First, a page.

Recently, I have seen several articles talking about RESTful API design. Of course this is also a common topic of discussion for the engineers at Teem. I want to use (and write) APIs that are easy to understand and explain and the fastest way to complicate your API is nested routes. Just don’t do it! Do not create nested routes in your API. Let’s keep our APIs simple and create one endpoint per resource and if filters are needs, use GET parameters. This is simpler to document and simpler to maintain and ultimately, easier to use.

When I first started this blog, I started with My Management Philosophy. In short,

be a multiplier for your team and reduce friction… Successful managers make other people better at their jobs, “multiplying” their productivity.

When I wrote this, I was focusing on the ideas as a guide. “Should I do X? Does it multiply my team’s effort? Does it simplify their job?” Underlying this is that good leadership requires empathy and trust.

About a year ago we set down to document the core values of the engineering at Teem. After a lot of discussion we narrowed it to three core ideas

  1. maximize positive impact
  2. communicate
  3. be a good friend

I would add one more unofficial value: mentorship and continuous learning. About the same time we also started thinking about how we describe/define an engineers career path and we quickly realized that measuring progress is hard and that measuring commitment to our core values is even harder.

Should you remove data from the database or simply mark it as deleted? At Teem we have a lot of data that we need to manage and often “physically” deleting the data from disk can be problematic. Either the users simply wants to undelete something or the deletion would cause problems for a log. The generic solution to this problem is to soft delete/archive the data by adding a deleted_at timestamp field to the table and then filter all queries to hide rows that have been marked as deleted.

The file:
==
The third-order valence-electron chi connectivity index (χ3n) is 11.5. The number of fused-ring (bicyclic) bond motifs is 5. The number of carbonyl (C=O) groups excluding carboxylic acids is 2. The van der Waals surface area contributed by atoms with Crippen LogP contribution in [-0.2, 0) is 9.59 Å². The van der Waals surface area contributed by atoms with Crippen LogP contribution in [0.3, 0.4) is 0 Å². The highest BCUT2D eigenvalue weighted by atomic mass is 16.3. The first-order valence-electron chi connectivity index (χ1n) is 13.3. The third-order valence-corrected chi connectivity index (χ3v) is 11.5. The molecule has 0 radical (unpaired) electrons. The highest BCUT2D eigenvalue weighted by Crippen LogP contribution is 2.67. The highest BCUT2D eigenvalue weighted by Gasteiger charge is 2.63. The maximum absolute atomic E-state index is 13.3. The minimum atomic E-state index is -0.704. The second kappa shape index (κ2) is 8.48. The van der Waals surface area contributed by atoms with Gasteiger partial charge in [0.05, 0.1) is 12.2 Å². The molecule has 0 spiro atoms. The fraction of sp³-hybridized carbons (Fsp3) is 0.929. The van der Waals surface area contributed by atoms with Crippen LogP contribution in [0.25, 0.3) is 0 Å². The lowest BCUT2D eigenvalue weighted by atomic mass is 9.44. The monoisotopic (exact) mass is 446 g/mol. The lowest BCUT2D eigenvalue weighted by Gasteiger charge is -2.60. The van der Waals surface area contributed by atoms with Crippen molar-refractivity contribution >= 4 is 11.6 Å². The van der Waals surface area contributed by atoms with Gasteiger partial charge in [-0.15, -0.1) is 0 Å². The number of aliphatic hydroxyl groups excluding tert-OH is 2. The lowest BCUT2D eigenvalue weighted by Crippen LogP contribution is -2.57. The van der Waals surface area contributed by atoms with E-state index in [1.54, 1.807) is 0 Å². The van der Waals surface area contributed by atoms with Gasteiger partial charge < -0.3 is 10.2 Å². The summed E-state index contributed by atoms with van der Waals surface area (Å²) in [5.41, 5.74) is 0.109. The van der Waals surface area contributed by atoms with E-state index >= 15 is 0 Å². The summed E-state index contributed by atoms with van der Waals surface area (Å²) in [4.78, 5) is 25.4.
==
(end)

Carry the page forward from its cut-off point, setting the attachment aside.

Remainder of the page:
Perhaps the one piece of ubiquitous technology that you will find at any new tech company is git. There are a couple of other technologies that you will probably find, like AWS, but git is the only one I expect to find everywhere. It is also, surprisingly, many developers number one frienemy. I want to share some of my favorite tips and tweaks that I have used over the years to make it all friend and never my enemy.

A traditional Bavarian Hefeweizen: medium body, cloudy, malty, and spicy, with a smooth mouth-feel and dense, whipped-cream head.

At Teem, we aim for zero down-time deploys; so, one of the most important things we must validate is that things will not break mid-deploy!

The most sensitive step of the deploy process is the changes to our database. Prior to the automation I am about to describe, validation of the database migrations required specialized knowledge about Postgres, the changes to the application model, load on the database for that model, and a bit of general experience. This obviously slows down reviews and subsequently deploys. Worse, it was simply too easy to miss problem migrations when depending on only peer reviews. To make our lives easier we created a series of validation checks to ensure that each database migration will be backwards compatible.

Lucas Roesler

I am senior engineer at contiamo.com and an ex-mathematician. I have worked on web applications, algorithms for image analysis, machine learning problems, and pure math research.

Senior Engineer

Berlin, DE